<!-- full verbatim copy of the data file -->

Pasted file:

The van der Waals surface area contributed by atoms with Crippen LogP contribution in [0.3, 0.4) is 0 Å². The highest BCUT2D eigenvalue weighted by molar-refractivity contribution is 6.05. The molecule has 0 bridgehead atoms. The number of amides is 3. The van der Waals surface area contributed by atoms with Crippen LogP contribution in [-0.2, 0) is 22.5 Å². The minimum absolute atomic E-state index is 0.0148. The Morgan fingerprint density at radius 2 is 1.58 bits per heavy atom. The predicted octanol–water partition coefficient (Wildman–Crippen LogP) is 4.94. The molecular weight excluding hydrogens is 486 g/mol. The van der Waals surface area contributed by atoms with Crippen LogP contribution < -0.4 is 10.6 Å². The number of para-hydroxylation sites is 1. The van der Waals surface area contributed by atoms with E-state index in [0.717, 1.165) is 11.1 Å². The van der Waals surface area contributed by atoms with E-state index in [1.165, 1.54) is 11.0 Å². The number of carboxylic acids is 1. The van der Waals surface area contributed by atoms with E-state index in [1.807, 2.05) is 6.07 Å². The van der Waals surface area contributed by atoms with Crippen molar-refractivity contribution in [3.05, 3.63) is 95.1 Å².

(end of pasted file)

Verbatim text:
The van der Waals surface area contributed by atoms with Crippen LogP contribution in [0.3, 0.4) is 0 Å². The highest BCUT2D eigenvalue weighted by molar-refractivity contribution is 6.05. The molecule has 0 bridgehead atoms. The number of amides is 3. The van der Waals surface area contributed by atoms with Crippen LogP contribution in [-0.2, 0) is 22.5 Å². The minimum absolute atomic E-state index is 0.0148. The Morgan fingerprint density at radius 2 is 1.58 bits per heavy atom. The predicted octanol–water partition coefficient (Wildman–Crippen LogP) is 4.94. The molecular weight excluding hydrogens is 486 g/mol. The van der Waals surface area contributed by atoms with Crippen LogP contribution < -0.4 is 10.6 Å². The number of para-hydroxylation sites is 1. The van der Waals surface area contributed by atoms with E-state index in [0.717, 1.165) is 11.1 Å². The van der Waals surface area contributed by atoms with E-state index in [1.165, 1.54) is 11.0 Å². The number of carboxylic acids is 1. The van der Waals surface area contributed by atoms with E-state index in [1.807, 2.05) is 6.07 Å². The van der Waals surface area contributed by atoms with Crippen molar-refractivity contribution in [3.05, 3.63) is 95.1 Å².